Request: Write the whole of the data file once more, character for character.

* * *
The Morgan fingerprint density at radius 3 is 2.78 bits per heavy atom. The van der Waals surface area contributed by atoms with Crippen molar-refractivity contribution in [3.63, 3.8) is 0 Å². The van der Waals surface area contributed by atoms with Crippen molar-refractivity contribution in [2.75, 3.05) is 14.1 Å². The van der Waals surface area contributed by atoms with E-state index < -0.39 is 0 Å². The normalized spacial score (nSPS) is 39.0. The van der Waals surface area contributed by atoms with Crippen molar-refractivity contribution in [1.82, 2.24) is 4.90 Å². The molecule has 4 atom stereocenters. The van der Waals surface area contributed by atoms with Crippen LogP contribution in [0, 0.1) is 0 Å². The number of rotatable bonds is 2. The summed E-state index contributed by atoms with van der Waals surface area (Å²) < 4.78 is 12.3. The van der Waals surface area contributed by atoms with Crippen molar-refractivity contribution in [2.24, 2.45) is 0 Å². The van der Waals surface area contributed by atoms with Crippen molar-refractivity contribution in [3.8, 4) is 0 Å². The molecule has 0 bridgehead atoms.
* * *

The Morgan fingerprint density at radius 3 is 2.78 bits per heavy atom. The van der Waals surface area contributed by atoms with Crippen molar-refractivity contribution in [3.63, 3.8) is 0 Å². The van der Waals surface area contributed by atoms with Crippen molar-refractivity contribution in [2.75, 3.05) is 14.1 Å². The van der Waals surface area contributed by atoms with E-state index < -0.39 is 0 Å². The normalized spacial score (nSPS) is 39.0. The van der Waals surface area contributed by atoms with Crippen molar-refractivity contribution in [1.82, 2.24) is 4.90 Å². The molecule has 4 atom stereocenters. The van der Waals surface area contributed by atoms with Crippen LogP contribution in [0, 0.1) is 0 Å². The number of rotatable bonds is 2. The summed E-state index contributed by atoms with van der Waals surface area (Å²) < 4.78 is 12.3. The van der Waals surface area contributed by atoms with Crippen molar-refractivity contribution in [2.24, 2.45) is 0 Å². The van der Waals surface area contributed by atoms with Crippen molar-refractivity contribution in [3.8, 4) is 0 Å². The molecule has 0 bridgehead atoms.